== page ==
Last year, as a first-year medical student, I resected a tumor the size of a roasted chicken from a 76 year-old man who had died of metastatic lung cancer. The tumor arose from the body of a man whose name I did not know, a man who had graciously donated his body for the advancement of my medical education. As I pieced through the large mass that had enveloped his aorta, I noticed smaller satellite tumors hugging corners of his pelvic muscles. They had infiltrated his intestinal mesentery, and inflamed his axillary lymph nodes. There were even small tumors that cradled his kidneys – they oddly looked like gray suckling babes on either side of his aorta. I removed most of the tumor including the smaller satellite tumors that dotted the landscape of his open body, and I thought that this was the least I could do – the one truly respectful deed. I did what he must have hoped a surgeon could do: Remove his collection of inoperable tumors.
My group mates must have thought I was a bit crazy. We had finished the dissection two hours prior to the session’s end, but there I remained, standing in veneration of our cadaver as I cut and chipped away the aggressing tumors that had clawed their way through his insides. I was half-filled curiosity to investigate the boundaries of his tumor – to determine the physical demarcations between his self and the rogue cells that had turned cancerous. Mostly, I was driven by an unexplainable need to relieve him of his tumors – to heal his physical body in whatever way I could. I preserved his thin vena cava, which had been compressed by a large bloated tumor. I salvaged what I could of his inferior mesentery artery, scraped the fat from his adrenals and irrigated the dry maroon-colored blood from his common iliacs.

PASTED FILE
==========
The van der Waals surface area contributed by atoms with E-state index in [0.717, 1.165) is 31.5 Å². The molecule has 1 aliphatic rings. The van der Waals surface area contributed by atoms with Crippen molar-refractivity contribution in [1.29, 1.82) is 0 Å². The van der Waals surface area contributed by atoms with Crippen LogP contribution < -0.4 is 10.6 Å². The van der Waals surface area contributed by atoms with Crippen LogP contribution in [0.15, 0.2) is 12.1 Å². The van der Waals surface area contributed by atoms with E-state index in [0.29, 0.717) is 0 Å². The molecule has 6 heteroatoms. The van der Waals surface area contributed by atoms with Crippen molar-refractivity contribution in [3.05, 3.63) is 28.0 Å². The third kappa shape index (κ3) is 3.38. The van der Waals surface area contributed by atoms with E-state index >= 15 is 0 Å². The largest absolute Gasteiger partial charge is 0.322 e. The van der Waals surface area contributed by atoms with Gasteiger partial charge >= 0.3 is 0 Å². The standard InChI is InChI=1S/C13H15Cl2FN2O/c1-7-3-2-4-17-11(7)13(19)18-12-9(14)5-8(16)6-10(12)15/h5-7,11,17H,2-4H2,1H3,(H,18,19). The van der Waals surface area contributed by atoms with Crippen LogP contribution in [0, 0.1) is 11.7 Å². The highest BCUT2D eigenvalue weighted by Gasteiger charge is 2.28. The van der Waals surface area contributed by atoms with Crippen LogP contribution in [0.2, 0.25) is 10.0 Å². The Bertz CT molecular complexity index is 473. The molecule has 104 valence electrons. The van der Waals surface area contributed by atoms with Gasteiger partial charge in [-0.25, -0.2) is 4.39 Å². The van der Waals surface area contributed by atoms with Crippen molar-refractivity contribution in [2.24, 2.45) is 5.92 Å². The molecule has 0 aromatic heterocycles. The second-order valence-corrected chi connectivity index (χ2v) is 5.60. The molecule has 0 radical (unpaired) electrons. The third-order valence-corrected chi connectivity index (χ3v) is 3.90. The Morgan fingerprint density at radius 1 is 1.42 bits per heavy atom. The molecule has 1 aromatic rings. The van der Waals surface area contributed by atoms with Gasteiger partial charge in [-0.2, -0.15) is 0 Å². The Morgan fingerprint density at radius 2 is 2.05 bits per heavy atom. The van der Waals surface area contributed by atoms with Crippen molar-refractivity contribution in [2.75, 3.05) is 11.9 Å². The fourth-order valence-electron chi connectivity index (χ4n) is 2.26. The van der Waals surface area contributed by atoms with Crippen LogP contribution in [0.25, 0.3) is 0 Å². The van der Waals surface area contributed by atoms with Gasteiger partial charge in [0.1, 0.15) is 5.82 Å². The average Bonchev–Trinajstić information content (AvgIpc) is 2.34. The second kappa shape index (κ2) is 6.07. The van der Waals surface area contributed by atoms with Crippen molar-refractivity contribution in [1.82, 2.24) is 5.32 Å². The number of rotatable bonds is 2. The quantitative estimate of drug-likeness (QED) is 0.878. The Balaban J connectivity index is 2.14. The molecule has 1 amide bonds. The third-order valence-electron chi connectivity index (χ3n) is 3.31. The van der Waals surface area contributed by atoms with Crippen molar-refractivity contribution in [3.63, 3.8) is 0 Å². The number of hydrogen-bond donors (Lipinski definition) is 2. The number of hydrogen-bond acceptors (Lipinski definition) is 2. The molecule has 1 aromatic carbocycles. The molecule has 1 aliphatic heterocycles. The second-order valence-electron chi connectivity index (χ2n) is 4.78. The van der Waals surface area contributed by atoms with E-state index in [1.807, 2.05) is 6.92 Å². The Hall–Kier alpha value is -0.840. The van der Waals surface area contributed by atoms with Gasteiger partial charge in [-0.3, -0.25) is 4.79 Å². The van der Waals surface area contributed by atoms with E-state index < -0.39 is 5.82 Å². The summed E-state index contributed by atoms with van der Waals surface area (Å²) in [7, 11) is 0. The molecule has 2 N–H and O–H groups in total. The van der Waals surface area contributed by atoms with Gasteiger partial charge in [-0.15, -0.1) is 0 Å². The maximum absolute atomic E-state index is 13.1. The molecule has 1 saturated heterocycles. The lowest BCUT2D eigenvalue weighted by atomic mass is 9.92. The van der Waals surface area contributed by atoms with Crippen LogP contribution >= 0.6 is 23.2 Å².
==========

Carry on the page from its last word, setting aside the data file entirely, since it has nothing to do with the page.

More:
I was humbled by the intimate presence of his splayed body. He was the quintessence of physical vulnerability – his insides as visible to the world as the skin on his face. This experience took an almost ritualistic feel; I was possessed by the hypnotic intensity of a painter pouring paints to achieve just the exact hue for the canvas. At that moment, I was driven, ambitious, fueled by a fire that was fanned by a deep need to “heal” this man. This completely immersive experience is perhaps best described by psychologist Mihaly Csikszentmihalyi: “The ego falls away. Time flies. Every action, movement, and thought follows inevitably from the previous one, like playing jazz. Your whole being is involved, and you’re using your skills to the utmost.” This is flow, or the psychological and mental experience of being completely mindful of the task at hand. It was an empowering moment in my medical education. It reminded me of the humanity that had inspired me to choose medicine.
At the end of the arduous resection, I peeled the gloves from my aching hands (I had been grasping the scalpel too tightly and was now paying the price). My neck ached, too. I gazed at the pile of individual masses – some small and some very large – that had lived in this man. As a first-year medical student, I’ve learned that even in death, people can be your teachers. Our cadavers are our teachers: Their bodies are both our atlases into a novel corporeal terrain, and our guides into the somewhat uncomfortable and confusing landscape of life, dying, and death. Now, as a second-year medical student, I welcome the lessons I continue to learn from patients about not only the process of dying and death, but of healing as well.